Grettir the Outlaw: A Story of Iceland by Sabine Baring-Gould

Grettir the Outlaw: A Story of Iceland

bySabine Baring-Gould, M. Zeno Diemer

Kobo ebook | April 3, 2015

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It is now just thirty years since I first began to read the "Saga of Grettir the Strong" in Icelandic. At that time I had only a Danish grammar of Icelandic and an Icelandic-Danish dictionary, and I did not know a word of Danish. So I had to learn Danish in order to learn Icelandic.
It was laborious work making out the Saga, and every line when I began took me some time to understand. Moreover, I had not much time at my disposal, for then I was a master in a school.
Now, after I had worked a little way into the Saga, I became intensely interested in it myself, and it struck me that my boys whom I taught might like to hear about Grettir. So I tried every day to translate, after school hours, a chapter, hardly ever more at first, and sometimes not even as much as that. Then, when on half-holidays I proposed a walk to some of my scholars, they were keen to hear the story of Grettir. Well, Grettir went on for some months in this way, a fresh instalment of the tale coming every half-holiday, and it was really wonderful how interested and delighted the boys were with the story. Nor was I less so; the labour of translation which was so great at first became rapidly lighter, and I was as much interested in the adventures of the hero as were the boys. The other day I met an old pupil of mine, and almost the first thing he said to me was: "Oh! do you remember Grettir? Thirty years ago! Fancy! I am a married man and have boys of my own, and I have often tried to tell them the story which made such an impression on me, but I cannot remember all the incidents nor their order. I do wish you would write it as a story for boys. I should like to read it myself again, and my boys would love it." "Very well," I said, "I will do so."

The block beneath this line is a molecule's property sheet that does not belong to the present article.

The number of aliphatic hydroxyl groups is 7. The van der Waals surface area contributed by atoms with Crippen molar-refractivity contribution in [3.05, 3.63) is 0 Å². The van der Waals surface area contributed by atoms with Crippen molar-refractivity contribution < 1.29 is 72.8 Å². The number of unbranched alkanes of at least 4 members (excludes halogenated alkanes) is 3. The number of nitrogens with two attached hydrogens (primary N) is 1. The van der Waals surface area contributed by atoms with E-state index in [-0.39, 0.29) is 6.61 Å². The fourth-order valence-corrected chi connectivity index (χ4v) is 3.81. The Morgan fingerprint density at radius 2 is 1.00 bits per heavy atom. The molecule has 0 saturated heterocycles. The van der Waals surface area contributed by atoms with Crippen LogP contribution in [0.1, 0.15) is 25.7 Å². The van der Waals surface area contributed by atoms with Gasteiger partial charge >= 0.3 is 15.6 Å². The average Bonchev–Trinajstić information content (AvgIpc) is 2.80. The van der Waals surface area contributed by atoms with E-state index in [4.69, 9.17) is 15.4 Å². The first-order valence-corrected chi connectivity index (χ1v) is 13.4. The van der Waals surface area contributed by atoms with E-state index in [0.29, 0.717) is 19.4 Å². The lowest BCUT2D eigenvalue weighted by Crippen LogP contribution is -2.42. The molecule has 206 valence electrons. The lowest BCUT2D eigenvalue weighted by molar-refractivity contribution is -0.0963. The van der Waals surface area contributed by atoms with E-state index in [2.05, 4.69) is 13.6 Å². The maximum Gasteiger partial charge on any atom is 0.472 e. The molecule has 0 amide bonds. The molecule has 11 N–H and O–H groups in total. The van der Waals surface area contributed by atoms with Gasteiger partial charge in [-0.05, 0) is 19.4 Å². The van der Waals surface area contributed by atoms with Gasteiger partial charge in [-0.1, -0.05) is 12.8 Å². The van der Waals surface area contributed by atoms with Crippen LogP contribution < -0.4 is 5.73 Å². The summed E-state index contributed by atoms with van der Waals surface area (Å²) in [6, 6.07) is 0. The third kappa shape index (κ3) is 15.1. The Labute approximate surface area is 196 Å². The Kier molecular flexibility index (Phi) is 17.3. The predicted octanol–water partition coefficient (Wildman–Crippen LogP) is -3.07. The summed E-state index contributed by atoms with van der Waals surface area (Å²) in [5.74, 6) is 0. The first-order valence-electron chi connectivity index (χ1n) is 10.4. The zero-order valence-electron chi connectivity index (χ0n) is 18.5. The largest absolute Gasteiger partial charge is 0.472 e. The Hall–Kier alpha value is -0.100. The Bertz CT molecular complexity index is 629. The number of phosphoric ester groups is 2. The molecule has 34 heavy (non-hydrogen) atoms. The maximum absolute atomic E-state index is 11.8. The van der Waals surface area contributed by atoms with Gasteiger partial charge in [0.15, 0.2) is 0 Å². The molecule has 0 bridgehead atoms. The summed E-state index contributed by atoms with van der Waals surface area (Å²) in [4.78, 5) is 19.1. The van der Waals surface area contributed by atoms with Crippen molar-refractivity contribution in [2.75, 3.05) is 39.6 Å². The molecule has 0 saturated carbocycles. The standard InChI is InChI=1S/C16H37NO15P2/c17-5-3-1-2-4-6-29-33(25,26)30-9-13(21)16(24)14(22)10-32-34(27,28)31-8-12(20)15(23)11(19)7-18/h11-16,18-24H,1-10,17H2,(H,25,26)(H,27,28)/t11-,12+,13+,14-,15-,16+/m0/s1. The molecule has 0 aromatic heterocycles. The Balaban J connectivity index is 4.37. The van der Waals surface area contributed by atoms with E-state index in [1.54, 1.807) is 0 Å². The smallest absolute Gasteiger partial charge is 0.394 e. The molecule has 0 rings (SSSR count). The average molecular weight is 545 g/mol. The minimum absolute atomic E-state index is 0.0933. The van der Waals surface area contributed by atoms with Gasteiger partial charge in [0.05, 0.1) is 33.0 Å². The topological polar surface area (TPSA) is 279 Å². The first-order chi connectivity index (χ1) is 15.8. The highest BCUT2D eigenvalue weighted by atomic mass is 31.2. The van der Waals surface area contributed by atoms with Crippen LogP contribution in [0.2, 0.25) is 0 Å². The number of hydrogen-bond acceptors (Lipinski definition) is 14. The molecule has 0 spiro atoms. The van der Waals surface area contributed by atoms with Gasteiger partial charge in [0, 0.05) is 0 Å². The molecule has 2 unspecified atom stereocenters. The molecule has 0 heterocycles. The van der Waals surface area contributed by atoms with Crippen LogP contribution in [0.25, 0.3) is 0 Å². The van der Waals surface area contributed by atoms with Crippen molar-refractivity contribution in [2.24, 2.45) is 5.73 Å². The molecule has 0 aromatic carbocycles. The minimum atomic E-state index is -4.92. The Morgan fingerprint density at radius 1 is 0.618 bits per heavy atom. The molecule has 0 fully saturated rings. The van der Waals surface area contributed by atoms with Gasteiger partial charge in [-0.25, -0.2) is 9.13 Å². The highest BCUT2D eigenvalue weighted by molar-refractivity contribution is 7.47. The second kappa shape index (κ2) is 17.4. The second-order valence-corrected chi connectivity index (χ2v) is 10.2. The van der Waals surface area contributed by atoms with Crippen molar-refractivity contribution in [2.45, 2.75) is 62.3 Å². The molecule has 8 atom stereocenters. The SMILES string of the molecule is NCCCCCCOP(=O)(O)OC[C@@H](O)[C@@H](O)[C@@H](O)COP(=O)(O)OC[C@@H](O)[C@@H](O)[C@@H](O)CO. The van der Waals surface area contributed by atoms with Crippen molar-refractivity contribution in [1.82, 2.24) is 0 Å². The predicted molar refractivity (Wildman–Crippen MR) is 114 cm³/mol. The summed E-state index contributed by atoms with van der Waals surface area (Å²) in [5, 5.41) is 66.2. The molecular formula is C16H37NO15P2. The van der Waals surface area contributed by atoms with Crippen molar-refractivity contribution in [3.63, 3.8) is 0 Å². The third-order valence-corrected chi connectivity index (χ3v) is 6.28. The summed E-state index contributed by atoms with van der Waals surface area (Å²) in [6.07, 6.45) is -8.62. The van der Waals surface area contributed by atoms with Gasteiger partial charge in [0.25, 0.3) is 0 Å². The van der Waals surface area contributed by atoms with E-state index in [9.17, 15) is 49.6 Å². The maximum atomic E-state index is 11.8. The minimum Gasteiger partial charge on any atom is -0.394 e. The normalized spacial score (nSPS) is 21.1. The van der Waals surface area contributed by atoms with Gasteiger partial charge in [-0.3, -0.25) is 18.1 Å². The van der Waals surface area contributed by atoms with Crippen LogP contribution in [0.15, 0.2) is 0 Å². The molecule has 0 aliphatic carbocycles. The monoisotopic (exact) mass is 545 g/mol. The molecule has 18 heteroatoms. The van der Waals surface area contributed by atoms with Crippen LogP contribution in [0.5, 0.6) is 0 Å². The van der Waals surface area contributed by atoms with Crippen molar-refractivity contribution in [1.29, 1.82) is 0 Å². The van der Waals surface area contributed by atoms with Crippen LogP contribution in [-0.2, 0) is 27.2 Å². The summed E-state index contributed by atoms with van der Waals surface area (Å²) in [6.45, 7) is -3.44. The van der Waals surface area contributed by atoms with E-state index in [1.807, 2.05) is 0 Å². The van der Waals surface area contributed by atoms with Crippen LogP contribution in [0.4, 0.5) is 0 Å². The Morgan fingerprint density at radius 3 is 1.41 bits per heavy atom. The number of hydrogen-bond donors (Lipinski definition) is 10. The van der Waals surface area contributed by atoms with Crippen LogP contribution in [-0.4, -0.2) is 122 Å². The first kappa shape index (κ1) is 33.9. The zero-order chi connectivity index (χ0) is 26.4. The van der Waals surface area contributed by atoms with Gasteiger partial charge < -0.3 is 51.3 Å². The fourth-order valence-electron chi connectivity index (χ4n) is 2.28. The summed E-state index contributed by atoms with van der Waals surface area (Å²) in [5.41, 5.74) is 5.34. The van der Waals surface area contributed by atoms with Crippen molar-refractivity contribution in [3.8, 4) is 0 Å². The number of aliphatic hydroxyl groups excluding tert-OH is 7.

Now my boy readers must understand that I have told them the story in my own words and in my own way. I went to Iceland in 1861, and went over nearly every bit of the ground made famous by the adventures of Grettir. Consequently, I am able to help out and illustrate the tale by what I actually saw. In the original book there is a great deal more than I have attempted to retell, but much has to do with the ancestors of Grettir, and there are other incidents introduced of no great importance and very confusing to the memory. So I have taken the leading points in the story, and given them.

S. BARING-GOULD.

Title:Grettir the Outlaw: A Story of IcelandFormat:Kobo ebookPublished:April 3, 2015Publisher:BLACKIE AND SON LIMITEDLanguage:English

The following ISBNs are associated with this title:

ISBN:9990050338288

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